5. I had a query—a gripe even—about Leading override and I did what I’m supposed to do and searched first. Wow. Jackamus my man!! I’m with you all the way. I understand your confusion. And I know exactly what you mean by ‘body size’. The size of the type body as it has been used for almost half a millennium. The depth, top-to-bottom, of the type character of any individual point size. The ascender-to-descender measurement, plus a notional allowance to prevent ascenders/descenders touching when the type is set solid. Solid = type set with no leading. Sometimes, for convenience, type would be cast with, for example, 12pt matrices (12pt Helvetica for example) but the 12pt mould would be replaced with (say) the 14pt mould. The result being type that is 12pt but on a 14pt body, or 12/14pt. This would obviate the need for the compositor to ‘lead’ the type manually. I’m ok with, say, 12pt solid (12pt type, no leading) being expressed as 12pt leading. I understand why that is done—it’s not my preference but I’ve become accustomed. But it’s not 12pt leading. Twelve point type with 12pt leading would be lines of 12pt type with a 12pt lead between each line (24pts baseline to baseline). I liked QuarkXpress because—maybe because it was one of the earlier DTP systems —they chose to follow custom and terminology as far as possible so’s not to alienate their potential users. I'm completely baffled as to why I would want to ‘override’ the leading on a piece of typesetting. In the olden days, when we wanted, for example, a piece of typesetting to have 3pt leading instead of 2pt leading, we would take out the 2pt leads and replace them with 3pt leads. We called this changing the leading; we didn’t call it overriding the leading because that’s not what it was; it was changing the existing leading for a different value. And putting the default value in square brackets in one palette and parenths in another just seems to be saying ’that’ll confuse the b***ers’. And like Jackamus I want to decide what leading I want not the fount designer, and definitely not the software designer. I’m ok with the leading being in the Paragraph palette—it’s not the way I’d prefer it but I can cope. I would prefer that ‘Leading’ meant leading, not point size plus leading; and as Jackamus and others have said, for convenience 12pt type with 2pt leading would be written as 12/14pt. A typographer/typesetter would know immediately what that meant. In DTP terms then, I would select 12pt from the type size menu and 2pt from the leading menu. That’s the way I would prefer it but I don’t get my preference and I’ve adjusted to that. I’m even ok with the standard point becoming 72 to the inch rather than it’s traditional value which if my failing memory serves was slightly less than 72 to the inch. And this refers to the point system in use in the UK; other point systems were available. But I repeat, I don’t understand why I might want to override the leading rather than just to change it? I have to play around everytime and hope I get what I want, never being 100% sure that I have.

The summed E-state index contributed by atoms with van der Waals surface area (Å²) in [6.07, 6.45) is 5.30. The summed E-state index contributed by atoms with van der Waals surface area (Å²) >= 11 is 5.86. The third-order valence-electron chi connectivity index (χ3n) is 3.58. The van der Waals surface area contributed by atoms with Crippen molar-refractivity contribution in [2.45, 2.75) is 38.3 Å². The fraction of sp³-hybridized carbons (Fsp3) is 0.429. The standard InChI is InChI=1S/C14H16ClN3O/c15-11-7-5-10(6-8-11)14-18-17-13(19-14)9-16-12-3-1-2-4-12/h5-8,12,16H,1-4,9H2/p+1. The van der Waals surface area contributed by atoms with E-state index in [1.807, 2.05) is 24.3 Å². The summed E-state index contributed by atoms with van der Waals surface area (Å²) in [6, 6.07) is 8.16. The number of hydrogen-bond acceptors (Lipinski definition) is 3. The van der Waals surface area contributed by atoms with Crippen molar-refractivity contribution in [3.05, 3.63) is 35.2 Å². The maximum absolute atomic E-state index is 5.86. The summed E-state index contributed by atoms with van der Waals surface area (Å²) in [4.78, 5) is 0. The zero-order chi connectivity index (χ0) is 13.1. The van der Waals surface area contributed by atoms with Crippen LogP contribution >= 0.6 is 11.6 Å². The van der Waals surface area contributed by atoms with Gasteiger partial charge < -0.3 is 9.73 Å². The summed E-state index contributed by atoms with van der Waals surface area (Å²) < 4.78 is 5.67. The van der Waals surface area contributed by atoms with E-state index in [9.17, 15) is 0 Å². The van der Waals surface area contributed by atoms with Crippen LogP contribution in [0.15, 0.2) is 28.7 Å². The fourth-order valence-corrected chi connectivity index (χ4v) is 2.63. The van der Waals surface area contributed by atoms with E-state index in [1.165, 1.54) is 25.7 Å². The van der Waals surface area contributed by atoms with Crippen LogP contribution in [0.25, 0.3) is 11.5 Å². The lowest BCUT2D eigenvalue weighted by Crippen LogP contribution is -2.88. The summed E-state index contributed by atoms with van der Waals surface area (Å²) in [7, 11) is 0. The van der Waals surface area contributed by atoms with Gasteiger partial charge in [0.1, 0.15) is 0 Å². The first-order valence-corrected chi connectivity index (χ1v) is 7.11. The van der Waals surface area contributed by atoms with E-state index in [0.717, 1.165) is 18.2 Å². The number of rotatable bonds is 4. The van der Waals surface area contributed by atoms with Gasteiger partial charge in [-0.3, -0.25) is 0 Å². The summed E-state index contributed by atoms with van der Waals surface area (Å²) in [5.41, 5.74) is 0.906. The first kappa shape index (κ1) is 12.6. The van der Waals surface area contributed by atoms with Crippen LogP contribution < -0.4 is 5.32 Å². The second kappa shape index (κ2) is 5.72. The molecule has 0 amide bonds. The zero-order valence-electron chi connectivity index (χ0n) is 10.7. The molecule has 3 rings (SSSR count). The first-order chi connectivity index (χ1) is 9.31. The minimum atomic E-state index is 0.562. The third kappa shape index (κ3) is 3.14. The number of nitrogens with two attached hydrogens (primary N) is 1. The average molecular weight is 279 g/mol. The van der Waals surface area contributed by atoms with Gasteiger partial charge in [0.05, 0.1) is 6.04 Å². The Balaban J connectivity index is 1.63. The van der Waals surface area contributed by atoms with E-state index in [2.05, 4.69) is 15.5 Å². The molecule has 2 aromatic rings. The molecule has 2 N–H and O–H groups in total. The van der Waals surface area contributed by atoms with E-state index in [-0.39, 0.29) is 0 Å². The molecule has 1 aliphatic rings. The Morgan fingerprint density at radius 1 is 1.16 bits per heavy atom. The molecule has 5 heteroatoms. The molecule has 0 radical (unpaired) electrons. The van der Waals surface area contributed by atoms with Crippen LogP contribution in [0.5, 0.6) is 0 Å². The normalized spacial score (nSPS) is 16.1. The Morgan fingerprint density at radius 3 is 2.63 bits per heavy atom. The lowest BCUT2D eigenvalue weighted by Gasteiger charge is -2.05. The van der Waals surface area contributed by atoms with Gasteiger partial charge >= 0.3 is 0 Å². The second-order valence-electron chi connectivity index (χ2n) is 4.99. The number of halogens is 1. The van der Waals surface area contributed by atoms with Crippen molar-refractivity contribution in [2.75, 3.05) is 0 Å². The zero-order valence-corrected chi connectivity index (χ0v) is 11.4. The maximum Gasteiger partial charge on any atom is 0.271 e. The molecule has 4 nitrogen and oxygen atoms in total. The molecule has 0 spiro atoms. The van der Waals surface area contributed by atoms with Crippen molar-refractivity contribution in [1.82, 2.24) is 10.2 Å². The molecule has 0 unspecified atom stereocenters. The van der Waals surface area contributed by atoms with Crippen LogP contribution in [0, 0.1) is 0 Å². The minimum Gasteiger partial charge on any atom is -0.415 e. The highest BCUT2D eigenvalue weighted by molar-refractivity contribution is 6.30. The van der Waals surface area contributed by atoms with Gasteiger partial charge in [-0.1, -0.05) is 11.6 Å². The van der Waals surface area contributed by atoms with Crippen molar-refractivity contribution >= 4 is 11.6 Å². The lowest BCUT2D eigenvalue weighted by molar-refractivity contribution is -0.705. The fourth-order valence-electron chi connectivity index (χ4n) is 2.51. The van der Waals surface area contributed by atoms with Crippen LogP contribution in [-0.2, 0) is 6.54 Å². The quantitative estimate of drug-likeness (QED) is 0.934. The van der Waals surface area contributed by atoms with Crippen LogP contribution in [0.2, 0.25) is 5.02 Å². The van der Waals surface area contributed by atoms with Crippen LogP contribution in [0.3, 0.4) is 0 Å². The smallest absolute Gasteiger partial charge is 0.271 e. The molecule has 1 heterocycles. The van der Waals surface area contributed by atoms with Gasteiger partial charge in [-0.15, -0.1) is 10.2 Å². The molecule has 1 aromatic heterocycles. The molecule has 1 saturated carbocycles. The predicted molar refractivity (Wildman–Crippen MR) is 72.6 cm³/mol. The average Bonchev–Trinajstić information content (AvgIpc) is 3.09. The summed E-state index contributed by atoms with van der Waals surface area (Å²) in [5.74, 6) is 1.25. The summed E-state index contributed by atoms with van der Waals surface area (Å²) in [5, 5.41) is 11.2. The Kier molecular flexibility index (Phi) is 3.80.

6. I don’t want to sound like an Illustrator complainer, I really don’t. I made the decision to leave AI behind and embrace AffDes and I’m content with that—there’s no going back. There are a few features that I still feel I prefer the AI way, but there are many features that I much prefer in AffDes. However—yes there is a however—after working through the unfamiliar interface period, there are still some aspects that I find very puzzling. Getting to grips with a new interface and software is largely about trying to tune in to the logic that underlies it. Here’s where I have difficulty with the Layers palette. I just cannot figure the logic behind it and therefore, when I want to perform some action that I’ve not done before, it’s sometimes a matter of many minutes of trial and error, rather than a logical thought process—if I do this, then I’ll be able to… This stalls my learning process very considerably; I might get the result I want but I’m not sure what I did to get it. The concept of Layers it seems logical to me, is as layers, i.e. they are akin to veneers or skins successively laid one on the other. A group is not a layer; a group exists on a layer. So why, when I group all objects on (for example) layer 3, does it become a group and the layer (3) disappears? It doesn’t make sense. I can’t create a new layer and then move an existing object onto that layer. It seems that I must first either create some temporary object on the new layer, move the desired object onto the layer, then delete the temporary object. Or I must cut/paste the object onto the new layer. I can’t just move the object from Layer 1 onto Layer 2 if Layer 2 is currently empty. I can’t change the fill/stroke properties of a group (or all objects on a layer) by selecting the group (or layer). I have to select each individual object within the group. This is very time-consuming when I want to add a new stroke to all objects within the group (or layer), as I did recently. There is no indication in the Layers palette of what is currently selected. I click a layer; all objects on that layer are selected. I want to shift-deselect certain objects; there is no indication that I’ve deselected the right ones. Clicking on a layer—to make it the active layer—should not select everything on the layer. Because you can’t shift-deselect objects from this selection—or, more accurately it some circumstances you can’t but in others it seems you can. I have yet to establish what those circumstances might be. It’s possible to delete locked objects—makes no sense; it’s not locked if I can delete it. Can’t add a new stroke to a type object—or the group after converting to curves Deleting an object does not mean that I want to select the object below, or the object I previously created, I’m not sure which. All it means is that I want to delete that object. So before I buy the new Designer, I’d like to know if some of these peculiarities have been attended to and possibly revised. I’m far less concerned about new features; the current version satisfies most of my needs—although I would welcome the introduction of something that performs the same function as the Blend tool. And I repeat, I don’t want to sound like an Illustrator complainer. I just want to understand.